Public Pension Underfunding in California: A Perfect Storm Likely to Sweep the Nation

Source: John G. Kilgour, Compensation Benefits Review, vol. 44 no. 6, November/December 2012
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From the abstract:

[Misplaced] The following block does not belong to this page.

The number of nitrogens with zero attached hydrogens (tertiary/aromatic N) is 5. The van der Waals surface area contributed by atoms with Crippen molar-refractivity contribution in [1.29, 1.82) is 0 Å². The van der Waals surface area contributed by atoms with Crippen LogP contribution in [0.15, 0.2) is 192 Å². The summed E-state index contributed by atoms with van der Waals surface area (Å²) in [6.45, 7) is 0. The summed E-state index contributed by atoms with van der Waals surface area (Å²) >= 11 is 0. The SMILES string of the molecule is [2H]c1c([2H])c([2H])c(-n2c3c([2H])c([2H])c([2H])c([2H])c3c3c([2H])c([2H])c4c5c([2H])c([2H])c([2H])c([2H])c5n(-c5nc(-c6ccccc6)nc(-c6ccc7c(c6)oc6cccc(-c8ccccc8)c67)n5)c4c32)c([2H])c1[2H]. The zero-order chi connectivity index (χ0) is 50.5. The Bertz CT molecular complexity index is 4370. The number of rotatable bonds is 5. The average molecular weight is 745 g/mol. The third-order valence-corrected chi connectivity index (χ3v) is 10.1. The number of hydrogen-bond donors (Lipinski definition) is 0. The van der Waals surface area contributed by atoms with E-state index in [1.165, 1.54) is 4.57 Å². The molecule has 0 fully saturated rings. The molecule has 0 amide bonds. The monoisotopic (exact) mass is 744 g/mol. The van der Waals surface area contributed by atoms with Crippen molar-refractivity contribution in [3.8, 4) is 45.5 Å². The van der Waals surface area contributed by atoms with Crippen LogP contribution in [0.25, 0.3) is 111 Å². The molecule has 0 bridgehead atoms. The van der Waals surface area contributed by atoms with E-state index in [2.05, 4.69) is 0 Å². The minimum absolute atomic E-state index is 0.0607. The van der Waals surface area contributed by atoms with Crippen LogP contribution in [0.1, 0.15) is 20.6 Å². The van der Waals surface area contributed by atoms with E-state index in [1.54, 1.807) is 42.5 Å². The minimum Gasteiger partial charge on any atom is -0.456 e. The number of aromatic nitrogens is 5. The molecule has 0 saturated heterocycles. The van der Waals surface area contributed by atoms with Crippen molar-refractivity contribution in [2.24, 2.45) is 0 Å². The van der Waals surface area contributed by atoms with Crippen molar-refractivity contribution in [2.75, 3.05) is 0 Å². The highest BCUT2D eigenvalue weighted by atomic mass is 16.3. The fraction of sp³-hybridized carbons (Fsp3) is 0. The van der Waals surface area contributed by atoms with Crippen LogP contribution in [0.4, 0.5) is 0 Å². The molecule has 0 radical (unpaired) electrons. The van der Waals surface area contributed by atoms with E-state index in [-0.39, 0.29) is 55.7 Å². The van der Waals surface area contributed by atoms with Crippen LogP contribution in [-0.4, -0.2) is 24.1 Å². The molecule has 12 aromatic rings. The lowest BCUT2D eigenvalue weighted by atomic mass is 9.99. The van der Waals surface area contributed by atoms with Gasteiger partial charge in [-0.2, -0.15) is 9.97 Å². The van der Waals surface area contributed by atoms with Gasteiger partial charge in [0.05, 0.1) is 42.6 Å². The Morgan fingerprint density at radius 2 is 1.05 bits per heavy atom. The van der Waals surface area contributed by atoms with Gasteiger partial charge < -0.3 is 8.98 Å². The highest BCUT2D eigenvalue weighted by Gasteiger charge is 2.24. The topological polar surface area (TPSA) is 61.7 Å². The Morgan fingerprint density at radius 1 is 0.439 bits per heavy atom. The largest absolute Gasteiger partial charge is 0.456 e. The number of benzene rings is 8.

As is widely known, public sector pension plans and state and local governments throughout the country are in trouble. Things are about to get worse. The Governmental Accounting Standards Board has adopted new accounting and reporting rules that will make underfunded plans of governments appear to be much more underfunded than under the current rules. The changes involve discount rates, amortization periods, asset valuation and a requirement that local governments that are party to cost-sharing multiple-employer plans report their proportionate share of the plan’s unfunded liability in their financial statements. In a parallel development, Moody’s Investor Services (one of the major credit rating agencies) is about to launch similar changes. The combined effect will be to add significantly to the debt of many local governments and likely force them into Chapter 9 bankruptcy. California is on the cutting edge of this development, with three sizable cities already in Chapter 9. This article will focus on California; however, the developments discussed apply to public pension plans and local governments nationwide.